A double own-goal

The Clermont publicans may not understand why coal is bad for the planet. But in a double own-goal, they’ve alienated potential tourists and given the Stop Adani convoy some invaluable publicity.

Mary Mack, Box Hill



Scott Morrison thinks he can try anything for a quick photo opportunity, but shearing a sheep was a bad choice.

Kaye Jones, Nagambie

Isn’t it about time someone beamed Scotty up?

Dawn Richards, Huntingdale

A vote for Bill Shorten is a vote for Bill Shorten. A vote for Scott Morrison is a vote for Clive Palmer, whoops, Scott Morrison.

Philip West, Jan Juc

I’m absolutely disgusted with the flood of nonsensical political advertising from Clive Palmer; I’ve broken the mute button on my TV remote control.

Geoff Perston, Yarram

The LNP has no philosophical problems with gender-based quotas for our refugee intake but still rejects them to get more women into Parliament. Odd?

Malcolm Fraser, Oakleigh South

The footy

Brett Byrne (Letters, 27/4), I’d like the crowd to start booing those annoying announcers that always have too much to say too loudly during the breaks.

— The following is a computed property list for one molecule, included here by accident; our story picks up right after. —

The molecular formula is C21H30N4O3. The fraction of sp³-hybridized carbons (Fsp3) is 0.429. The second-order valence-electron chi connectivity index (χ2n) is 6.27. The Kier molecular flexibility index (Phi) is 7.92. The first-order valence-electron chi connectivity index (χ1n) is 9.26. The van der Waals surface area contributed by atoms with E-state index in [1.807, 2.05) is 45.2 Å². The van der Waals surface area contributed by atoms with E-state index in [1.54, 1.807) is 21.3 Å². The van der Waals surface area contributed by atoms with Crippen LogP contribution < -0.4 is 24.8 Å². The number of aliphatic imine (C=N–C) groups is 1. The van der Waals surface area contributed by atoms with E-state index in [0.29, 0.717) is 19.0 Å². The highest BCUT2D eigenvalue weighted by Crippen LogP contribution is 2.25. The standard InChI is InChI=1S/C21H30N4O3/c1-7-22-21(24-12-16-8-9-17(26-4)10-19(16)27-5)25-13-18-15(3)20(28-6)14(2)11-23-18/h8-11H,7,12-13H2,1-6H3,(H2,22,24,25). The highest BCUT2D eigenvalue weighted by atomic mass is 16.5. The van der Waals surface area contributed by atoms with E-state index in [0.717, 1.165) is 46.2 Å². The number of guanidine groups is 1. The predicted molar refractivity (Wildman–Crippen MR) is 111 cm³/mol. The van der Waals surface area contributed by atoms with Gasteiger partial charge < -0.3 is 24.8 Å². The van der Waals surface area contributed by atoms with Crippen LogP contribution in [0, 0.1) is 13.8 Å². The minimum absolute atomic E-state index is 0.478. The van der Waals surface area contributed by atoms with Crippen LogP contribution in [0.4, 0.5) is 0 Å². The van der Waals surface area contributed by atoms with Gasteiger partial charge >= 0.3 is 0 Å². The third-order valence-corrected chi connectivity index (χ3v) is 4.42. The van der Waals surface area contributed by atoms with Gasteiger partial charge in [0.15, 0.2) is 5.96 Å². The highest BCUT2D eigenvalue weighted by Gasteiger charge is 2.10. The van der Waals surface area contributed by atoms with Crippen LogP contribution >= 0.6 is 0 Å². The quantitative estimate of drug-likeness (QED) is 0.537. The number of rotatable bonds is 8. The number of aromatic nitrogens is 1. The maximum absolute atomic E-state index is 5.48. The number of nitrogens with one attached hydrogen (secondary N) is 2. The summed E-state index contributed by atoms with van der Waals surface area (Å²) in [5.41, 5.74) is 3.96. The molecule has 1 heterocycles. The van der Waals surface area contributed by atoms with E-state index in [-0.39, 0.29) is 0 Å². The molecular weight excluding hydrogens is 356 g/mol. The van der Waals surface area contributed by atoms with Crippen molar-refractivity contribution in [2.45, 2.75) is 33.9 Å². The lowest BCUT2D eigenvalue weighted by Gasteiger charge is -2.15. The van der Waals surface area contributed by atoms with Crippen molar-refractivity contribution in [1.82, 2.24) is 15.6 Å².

Craig Tucker, Williamstown

The booing of Essendon supporters on Anzac Day pales into insignificance when compared to the vile, racist degradation of Nicky Winmar and Gilbert McAdam at Victoria Park in 1993.

David Seal, Balwyn North

Now that the player taking the kick in after a behind is scored can play on without bouncing the ball or kicking the ball to themselves, what is the point of the goal square?

William Peacock, Caulfield North


Why is the government so concerned about a proposed 1500 jobs from the Adani coal mine when they were quite happy to see the end of 50,000 jobs lost through shutting down our car industry?

Graeme Henchel, Yarra Glen


There is not much point watering a farm if you have to kill a river to do it.

Hylton Reid, Glen Waverley

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Источник: Theage.com.au

Источник: Corruptioner.life